Some things you should know about safety in schools
By the end of the workshop, participants should be aware of :
The Accountable and Ethical Decision-Making Toolkit as a means of making considered decisions about behaviour.
The meaning and legal implications of Duty of Care.
The Duty of Care policy of the WA Department of Education.
Legislation and policies relating to Duty of Care.
Guidelines for physical contact with students including School Regulation 38.
How to apply the Guidelines in a school and classroom context.
Staff conduct which could be misinterpreted.
Case studies which illustrate various decisions and behaviours placing staff at risk.
Safeguards to minimise risks to staff in their interactions with students.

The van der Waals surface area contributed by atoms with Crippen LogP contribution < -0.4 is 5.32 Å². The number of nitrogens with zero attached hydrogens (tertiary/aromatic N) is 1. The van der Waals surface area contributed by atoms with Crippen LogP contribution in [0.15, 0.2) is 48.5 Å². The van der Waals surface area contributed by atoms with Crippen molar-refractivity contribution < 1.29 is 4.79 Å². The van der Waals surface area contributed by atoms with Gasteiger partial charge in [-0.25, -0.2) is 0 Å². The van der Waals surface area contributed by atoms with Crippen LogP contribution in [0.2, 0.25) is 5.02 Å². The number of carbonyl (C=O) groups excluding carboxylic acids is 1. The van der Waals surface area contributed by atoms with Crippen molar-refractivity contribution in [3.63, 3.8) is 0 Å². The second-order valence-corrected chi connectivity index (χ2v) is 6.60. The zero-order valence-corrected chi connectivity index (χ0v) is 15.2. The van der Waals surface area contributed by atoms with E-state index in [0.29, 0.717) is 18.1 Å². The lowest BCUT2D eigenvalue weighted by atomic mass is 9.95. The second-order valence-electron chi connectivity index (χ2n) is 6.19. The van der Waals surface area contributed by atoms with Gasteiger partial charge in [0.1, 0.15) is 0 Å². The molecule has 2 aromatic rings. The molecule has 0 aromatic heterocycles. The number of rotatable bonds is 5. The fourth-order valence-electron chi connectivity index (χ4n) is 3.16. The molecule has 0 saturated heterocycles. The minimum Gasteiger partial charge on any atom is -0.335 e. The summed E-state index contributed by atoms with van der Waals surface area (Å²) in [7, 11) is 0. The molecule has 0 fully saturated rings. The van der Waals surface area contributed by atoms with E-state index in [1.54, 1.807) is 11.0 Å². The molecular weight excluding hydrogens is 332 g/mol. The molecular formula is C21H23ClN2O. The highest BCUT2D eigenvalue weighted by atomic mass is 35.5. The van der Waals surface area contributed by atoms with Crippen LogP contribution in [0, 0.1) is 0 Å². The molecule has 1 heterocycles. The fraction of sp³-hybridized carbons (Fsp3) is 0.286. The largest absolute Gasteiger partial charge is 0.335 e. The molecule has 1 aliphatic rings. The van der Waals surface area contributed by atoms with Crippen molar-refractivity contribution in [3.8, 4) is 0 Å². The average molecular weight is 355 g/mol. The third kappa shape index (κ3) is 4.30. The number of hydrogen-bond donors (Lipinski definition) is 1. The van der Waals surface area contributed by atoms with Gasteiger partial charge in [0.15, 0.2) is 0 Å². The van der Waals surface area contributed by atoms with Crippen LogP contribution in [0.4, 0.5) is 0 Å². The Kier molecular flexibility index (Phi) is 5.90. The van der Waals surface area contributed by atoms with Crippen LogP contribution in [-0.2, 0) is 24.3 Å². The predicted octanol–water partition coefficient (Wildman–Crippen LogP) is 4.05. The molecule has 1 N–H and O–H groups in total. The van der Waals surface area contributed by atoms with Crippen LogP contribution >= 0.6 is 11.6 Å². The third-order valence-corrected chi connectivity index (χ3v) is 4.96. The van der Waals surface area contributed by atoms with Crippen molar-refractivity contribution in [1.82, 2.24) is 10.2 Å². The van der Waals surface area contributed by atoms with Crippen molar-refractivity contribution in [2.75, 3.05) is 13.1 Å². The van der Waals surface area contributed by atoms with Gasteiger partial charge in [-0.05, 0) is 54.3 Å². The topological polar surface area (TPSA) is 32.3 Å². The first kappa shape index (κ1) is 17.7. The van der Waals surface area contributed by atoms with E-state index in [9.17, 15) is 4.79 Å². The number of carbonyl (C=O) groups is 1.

The collegiate responsibility within schools to keep everyone safe.
Increasingly in recent years, the safety of children in institutions such as hospitals, schools, and other community facilities has become one of the highest priorities in our society. The exposure of unacceptable practices in our institutions which endanger children has led to an emphasis on child protection. This is evidenced by the creation of Departments of Child Protection across Australia. In schools, quite rightly, the priority focus has been on the safety of children. However, keeping staff safe, in environments where there is increased public scrutiny of the behaviour of those who are entrusted with the welfare of children, is also important.
This one-day workshop uses the Accountable and Ethical Decision-Making framework developed by the WA Public Service Commission for public sector staff. By means of case studies and group discussions, staff are encouraged to explore issues relating to their safety in schools given the above context and to consider ways to avoid behaviours in their day-to day work which could be misinterpreted.
- Hopkins, D., Teachers and other school-based staff, students & the law 2nd Edition, (Melbourne, Victoria Law Foundation, 2005)